• licenses, authorizations, permits and similar rights conferred pursuant to the Party’s law; and
• other tangible or intangible, movable or immovable property, and related property rights, such as leases, mortgages, liens and pledges.
4. Market access principles
1. National Treatment: trading partners shall not discriminate against each other’s investors to favor their own investors.
2. Most-Favored-Nation Treatment: trading partners should not discriminate against each other’s investors to favor investors from any other country.
3. Performance Requirements: Vietnam must not promulgate requirements on the establishment, acquisition, expansion, management, operation of the investment (e.g. requirement to ensure a specific rario between export value and transferred foreign currency) or use it to decide to grant licenses to foreign investors. Vietnam has the right to promulgate requirement on the use of domestic labor.
4. Senior Management and Boards of Directors: Foreign investors have the freedom to appoint senior management positions regardless of nationality and prevent a party from a requirement of the same which might materially impair the ability of the investor to exercise control over its investment.
EVFTA – Chapter 8: Liberation of Investment and Trade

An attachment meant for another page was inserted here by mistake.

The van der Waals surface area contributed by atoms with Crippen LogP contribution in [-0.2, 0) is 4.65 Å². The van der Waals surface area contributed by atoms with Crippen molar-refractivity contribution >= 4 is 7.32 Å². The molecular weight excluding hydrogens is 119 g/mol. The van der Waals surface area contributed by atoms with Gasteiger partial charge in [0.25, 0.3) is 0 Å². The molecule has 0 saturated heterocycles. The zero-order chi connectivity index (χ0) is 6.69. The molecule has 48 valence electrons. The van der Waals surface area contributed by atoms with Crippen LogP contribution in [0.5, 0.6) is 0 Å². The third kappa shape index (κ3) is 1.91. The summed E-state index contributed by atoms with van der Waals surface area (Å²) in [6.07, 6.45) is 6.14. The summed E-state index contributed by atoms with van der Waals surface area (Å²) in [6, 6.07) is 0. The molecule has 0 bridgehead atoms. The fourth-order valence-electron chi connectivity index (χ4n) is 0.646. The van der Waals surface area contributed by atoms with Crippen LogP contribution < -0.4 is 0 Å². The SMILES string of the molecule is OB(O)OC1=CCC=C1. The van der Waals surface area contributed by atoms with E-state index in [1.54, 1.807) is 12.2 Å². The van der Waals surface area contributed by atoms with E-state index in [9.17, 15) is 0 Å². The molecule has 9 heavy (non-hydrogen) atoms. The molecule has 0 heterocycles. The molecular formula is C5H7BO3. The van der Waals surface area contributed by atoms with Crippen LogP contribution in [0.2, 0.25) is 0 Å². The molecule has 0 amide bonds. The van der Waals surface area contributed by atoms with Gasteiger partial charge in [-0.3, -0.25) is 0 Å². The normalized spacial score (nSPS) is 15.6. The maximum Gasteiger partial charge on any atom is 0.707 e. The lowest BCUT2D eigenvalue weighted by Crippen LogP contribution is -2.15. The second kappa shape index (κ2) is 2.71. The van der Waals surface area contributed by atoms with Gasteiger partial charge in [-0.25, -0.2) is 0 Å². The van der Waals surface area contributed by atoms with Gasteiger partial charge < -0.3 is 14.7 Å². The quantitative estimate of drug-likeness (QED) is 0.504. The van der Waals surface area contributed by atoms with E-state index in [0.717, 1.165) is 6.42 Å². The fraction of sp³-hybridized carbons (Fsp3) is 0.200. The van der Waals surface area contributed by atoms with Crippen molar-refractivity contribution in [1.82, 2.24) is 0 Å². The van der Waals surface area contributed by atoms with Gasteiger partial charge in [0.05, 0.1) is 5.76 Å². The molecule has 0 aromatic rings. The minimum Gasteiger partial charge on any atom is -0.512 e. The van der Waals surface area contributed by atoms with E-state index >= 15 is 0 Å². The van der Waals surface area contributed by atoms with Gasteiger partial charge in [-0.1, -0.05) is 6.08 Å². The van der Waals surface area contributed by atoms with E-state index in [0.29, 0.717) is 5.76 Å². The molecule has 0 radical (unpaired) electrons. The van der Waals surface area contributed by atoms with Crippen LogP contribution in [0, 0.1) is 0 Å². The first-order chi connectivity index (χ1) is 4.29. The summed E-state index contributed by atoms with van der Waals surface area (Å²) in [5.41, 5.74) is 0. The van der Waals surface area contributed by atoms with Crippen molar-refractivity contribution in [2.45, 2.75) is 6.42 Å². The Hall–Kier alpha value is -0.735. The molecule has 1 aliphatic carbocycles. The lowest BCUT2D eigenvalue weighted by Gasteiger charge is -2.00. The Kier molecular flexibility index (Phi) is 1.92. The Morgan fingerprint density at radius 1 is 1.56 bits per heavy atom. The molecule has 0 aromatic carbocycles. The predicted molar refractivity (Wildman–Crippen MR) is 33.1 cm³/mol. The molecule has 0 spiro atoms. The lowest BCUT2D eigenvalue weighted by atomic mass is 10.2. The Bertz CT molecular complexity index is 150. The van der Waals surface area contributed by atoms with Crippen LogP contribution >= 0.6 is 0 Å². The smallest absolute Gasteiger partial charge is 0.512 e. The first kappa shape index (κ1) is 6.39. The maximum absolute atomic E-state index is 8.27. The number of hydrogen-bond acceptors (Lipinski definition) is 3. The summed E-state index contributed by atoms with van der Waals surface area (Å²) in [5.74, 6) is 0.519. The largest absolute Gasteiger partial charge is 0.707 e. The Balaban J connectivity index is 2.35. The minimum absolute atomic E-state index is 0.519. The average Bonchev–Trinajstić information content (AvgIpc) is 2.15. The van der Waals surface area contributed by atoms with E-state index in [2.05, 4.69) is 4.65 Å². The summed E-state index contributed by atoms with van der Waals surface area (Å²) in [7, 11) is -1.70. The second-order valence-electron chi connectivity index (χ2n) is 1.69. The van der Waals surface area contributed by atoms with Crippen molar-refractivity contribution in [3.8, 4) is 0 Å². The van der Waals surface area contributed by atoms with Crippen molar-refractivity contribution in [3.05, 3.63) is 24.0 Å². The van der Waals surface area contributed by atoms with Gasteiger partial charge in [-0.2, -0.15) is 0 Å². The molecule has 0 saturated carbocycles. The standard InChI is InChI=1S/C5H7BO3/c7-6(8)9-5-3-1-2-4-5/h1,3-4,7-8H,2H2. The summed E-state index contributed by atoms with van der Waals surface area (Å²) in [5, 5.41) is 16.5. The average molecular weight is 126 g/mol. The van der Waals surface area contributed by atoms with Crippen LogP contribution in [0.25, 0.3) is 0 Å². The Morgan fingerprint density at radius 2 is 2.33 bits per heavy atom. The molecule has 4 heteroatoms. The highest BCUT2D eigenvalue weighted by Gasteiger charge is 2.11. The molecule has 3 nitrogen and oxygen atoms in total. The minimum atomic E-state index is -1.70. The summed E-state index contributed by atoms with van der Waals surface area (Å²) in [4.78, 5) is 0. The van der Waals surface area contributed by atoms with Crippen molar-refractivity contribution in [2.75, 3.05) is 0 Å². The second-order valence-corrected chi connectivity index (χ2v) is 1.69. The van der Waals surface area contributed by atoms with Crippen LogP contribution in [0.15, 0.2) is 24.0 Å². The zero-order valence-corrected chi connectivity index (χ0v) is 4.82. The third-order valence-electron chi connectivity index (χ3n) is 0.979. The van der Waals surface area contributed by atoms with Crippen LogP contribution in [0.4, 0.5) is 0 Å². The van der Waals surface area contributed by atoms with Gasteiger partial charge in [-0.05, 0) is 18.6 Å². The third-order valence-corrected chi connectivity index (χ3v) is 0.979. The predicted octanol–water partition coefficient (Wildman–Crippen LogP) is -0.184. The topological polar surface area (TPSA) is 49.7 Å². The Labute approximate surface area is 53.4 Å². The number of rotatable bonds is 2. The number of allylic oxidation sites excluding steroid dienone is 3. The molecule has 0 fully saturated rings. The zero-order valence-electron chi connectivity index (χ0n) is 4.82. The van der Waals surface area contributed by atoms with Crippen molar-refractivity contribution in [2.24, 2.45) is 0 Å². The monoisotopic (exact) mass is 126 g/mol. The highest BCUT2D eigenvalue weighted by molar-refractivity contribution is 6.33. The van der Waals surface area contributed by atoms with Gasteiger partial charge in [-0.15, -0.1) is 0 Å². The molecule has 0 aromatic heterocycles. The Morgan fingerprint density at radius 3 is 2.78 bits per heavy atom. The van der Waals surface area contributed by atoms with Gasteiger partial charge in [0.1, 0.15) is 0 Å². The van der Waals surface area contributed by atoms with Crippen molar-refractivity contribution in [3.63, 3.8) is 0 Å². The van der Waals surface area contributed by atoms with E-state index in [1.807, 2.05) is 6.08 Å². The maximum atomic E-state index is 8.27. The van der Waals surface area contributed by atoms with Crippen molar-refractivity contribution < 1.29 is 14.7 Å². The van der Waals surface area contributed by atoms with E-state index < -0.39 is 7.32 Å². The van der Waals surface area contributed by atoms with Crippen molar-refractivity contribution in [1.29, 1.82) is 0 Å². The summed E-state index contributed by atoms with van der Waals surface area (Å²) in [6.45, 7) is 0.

1. The principle of Most-Favoured-Nation Treatment does not apply to mining
2. For EU investors: Unbound (no requirements) for juridical persons controlled by natural or juridical persons of a non-Union country which accounts for more than 5 % of the Union’s oil or natural gas imports. Unbound for direct branching (incorporation is required). Unbound for extraction of crude petroleum and natural gas.
Investor-State Dispute Settlement (ISDS)
To protect interests of foreign investors, CPTPP allows foreign investors to initiate a lawsuit in International Arbitration centre in case interests of foreign investors are infringed by one member country (for example, expropriation, nationalization, minimum standard of treatment…), except in case disputes arising from the implementation of commitments or obligations of investment agreements and investment authorization.